It’s also noticeable that in all their consultations, Swindon Borough Council’s Forward Planning Group give little publicity until the final round of consultation. So in the earlier rounds — where the planning rules allow people to have real influence — there are few comments, with many of those that might have something to say unaware until the final stage where the rules are very restrictive. And the Adver played along with an almost continuous dripdrip of stories based on this version of the Core Strategy, but was almost silent during the earlier rounds, even though the proposals now highlighted were in previous versions of the strategy. It’s good that they’ve covered the story, just unfortunate that they left it so late.

Finally, two predictions for the next round of the process, examination of the strategy by a planning inspector. The first is that the Save Coate campaigners will try to make it a one-topic examination, in much the same way as the New Mechanics Institute did with the Central Area Action Plan. The second is that, like them, they’ll again be unsuccessful.

Developing the party line

It’s disappointing, but not surprising, that the vote at last night’s council meeting to oppose the Eastern Development Area proposals ended up dividing along party lines. It seems that the local red nest are totally ignorant of what their party’s mismanagement of the economy and distortion of the housing market has done, as illustrated by the comments of Mr Grant.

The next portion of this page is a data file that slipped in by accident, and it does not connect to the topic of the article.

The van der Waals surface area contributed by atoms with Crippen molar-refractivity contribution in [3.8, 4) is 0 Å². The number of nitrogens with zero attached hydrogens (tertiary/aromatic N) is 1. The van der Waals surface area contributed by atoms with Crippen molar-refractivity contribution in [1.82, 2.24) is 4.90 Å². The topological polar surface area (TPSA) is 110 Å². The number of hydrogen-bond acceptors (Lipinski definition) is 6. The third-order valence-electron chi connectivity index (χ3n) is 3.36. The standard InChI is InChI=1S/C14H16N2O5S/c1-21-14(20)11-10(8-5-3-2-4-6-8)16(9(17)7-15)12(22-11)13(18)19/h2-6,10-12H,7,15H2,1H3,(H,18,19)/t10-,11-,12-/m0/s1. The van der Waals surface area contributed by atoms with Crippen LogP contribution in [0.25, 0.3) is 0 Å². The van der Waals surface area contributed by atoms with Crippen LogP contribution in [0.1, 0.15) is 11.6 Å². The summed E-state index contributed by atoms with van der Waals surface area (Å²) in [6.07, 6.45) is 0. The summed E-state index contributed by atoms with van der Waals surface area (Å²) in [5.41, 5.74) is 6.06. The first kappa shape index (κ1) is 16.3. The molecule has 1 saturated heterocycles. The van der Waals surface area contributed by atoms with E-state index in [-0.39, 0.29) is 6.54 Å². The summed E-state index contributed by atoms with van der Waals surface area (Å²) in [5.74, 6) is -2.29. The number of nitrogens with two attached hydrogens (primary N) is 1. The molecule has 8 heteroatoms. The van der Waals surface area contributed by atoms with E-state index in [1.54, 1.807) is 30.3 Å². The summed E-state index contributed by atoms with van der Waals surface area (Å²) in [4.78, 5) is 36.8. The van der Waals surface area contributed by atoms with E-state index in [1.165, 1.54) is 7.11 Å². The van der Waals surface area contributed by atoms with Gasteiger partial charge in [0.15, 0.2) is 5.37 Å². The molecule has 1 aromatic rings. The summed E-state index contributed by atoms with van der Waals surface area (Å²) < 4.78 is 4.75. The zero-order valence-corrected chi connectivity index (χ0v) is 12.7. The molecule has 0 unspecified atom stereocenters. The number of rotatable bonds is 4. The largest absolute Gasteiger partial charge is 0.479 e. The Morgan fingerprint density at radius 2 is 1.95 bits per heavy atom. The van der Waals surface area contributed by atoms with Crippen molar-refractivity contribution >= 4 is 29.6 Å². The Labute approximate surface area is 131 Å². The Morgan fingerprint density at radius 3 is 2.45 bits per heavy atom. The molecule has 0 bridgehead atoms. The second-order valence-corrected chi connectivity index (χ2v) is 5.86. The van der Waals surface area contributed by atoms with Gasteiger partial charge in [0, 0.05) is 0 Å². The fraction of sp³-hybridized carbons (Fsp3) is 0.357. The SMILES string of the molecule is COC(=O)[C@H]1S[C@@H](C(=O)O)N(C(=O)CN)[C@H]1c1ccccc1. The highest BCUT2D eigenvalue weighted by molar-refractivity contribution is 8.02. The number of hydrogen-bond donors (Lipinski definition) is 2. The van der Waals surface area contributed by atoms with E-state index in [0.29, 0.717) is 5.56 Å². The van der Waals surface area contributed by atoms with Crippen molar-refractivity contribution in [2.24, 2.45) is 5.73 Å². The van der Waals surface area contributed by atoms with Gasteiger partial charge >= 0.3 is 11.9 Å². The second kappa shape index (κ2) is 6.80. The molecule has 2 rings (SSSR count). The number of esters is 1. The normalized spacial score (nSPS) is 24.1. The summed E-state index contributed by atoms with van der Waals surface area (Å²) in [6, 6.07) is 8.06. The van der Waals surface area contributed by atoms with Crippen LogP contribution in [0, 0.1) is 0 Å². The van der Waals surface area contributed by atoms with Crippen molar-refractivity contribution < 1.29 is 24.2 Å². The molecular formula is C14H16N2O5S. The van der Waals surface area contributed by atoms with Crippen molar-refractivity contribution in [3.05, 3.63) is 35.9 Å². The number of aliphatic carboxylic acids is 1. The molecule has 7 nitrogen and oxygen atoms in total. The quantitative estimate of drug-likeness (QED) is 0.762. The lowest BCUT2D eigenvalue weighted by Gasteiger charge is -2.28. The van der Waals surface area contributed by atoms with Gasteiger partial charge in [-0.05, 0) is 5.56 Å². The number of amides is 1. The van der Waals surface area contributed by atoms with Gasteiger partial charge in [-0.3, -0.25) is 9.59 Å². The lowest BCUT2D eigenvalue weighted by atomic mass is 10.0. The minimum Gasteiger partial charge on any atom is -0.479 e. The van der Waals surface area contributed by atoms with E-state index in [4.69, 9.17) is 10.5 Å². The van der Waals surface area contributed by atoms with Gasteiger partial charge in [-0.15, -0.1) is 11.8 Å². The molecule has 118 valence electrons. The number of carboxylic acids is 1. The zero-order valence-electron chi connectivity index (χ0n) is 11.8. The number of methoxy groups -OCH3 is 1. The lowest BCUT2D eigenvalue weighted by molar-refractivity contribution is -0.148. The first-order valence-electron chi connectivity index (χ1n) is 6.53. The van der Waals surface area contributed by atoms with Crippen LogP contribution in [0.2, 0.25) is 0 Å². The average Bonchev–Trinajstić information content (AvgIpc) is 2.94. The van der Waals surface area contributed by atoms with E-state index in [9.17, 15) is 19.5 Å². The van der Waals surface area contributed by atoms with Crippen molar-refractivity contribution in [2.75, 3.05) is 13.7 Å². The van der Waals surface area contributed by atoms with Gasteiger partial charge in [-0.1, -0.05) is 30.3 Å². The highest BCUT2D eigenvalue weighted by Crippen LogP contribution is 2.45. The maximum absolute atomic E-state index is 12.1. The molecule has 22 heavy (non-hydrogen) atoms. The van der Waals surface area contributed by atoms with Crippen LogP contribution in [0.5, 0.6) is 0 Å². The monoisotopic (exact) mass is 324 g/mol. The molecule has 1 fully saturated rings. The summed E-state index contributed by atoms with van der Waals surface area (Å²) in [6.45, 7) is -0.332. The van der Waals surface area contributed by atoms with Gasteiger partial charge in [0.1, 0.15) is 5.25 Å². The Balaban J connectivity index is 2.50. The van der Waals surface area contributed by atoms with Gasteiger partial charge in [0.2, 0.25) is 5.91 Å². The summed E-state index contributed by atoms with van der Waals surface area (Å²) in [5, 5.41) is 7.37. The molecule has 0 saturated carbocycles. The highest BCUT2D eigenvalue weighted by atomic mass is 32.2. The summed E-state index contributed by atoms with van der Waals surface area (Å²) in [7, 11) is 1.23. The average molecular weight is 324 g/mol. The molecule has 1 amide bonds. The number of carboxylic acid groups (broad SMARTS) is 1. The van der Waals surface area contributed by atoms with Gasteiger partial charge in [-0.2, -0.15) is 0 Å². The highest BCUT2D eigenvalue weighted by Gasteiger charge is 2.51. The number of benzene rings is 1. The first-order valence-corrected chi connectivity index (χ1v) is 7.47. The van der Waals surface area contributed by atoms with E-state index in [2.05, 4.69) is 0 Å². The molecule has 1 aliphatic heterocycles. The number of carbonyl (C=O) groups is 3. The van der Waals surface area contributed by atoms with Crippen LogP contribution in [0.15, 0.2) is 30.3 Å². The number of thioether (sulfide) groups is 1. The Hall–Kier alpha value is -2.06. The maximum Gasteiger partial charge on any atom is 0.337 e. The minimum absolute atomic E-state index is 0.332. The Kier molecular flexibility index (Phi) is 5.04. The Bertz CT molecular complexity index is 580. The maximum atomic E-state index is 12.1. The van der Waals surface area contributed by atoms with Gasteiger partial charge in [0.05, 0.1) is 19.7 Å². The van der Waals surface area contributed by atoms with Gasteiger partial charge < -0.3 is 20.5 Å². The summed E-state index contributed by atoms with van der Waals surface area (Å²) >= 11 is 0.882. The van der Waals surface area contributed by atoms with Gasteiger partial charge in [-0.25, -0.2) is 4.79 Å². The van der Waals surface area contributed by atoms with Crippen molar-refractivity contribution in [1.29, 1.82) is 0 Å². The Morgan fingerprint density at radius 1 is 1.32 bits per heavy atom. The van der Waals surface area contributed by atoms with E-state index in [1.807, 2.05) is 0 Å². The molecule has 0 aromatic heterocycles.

This plan will deliver much needed affordable housing to Swindon. We should be trying to make sure that the development is eco-friendly and includes green technology — we should back this development for the future of Swindon.

At the moment, just about the only building going on in Swindon’s northern and southern development areas is the construction of so-called affordable housing. And if you look at the prices of those ‘affordable’ houses, you’ll notice that most are more expensive than the equivalent allegedly unaffordable houses in other parts of Swindon. Forcing developers to make 30% of any large development ‘affordable’ just forces the average price of housing up without solving the underlying problem.

If you want to make housing affordable, the only way to do it is to ensure that supply exceeds demand. The recent collapse in the economy has done more to bring that about than market distorting government rules on affordable housing ever will.

Crunch, Stretch, Weave

Swindon Eastern Development AreaI spent yesterday wading through Swindon Borough Council’s consultation document on the proposed Eastern Development Area. With the main document running to over 90 pages, and almost 240 pages of supporting documentation, it wasn’t easy going. The consultants seem to have been enjoying themselves, with the document stuffed full of jargon. I have now been introduced to phrases such as “functional green infrastructure links”, “benchmark for exemplar sustainable development” and “urban acupuncture”.

It’s only once one has got through almost 30 pages of this guff that there’s something of substance about what is actually planned. For those living in South Marston and East Swindon it’s bad news.

It is important that South Marston retains its independent identity as a settlement and does not coalesce with Swindon.

The consultants have an… errm… unique way of doing that. The proposals change South Marston beyond recognition, more than doubling it in size, or in planner-speak “significantly enhance the sustainable credentials of the village”.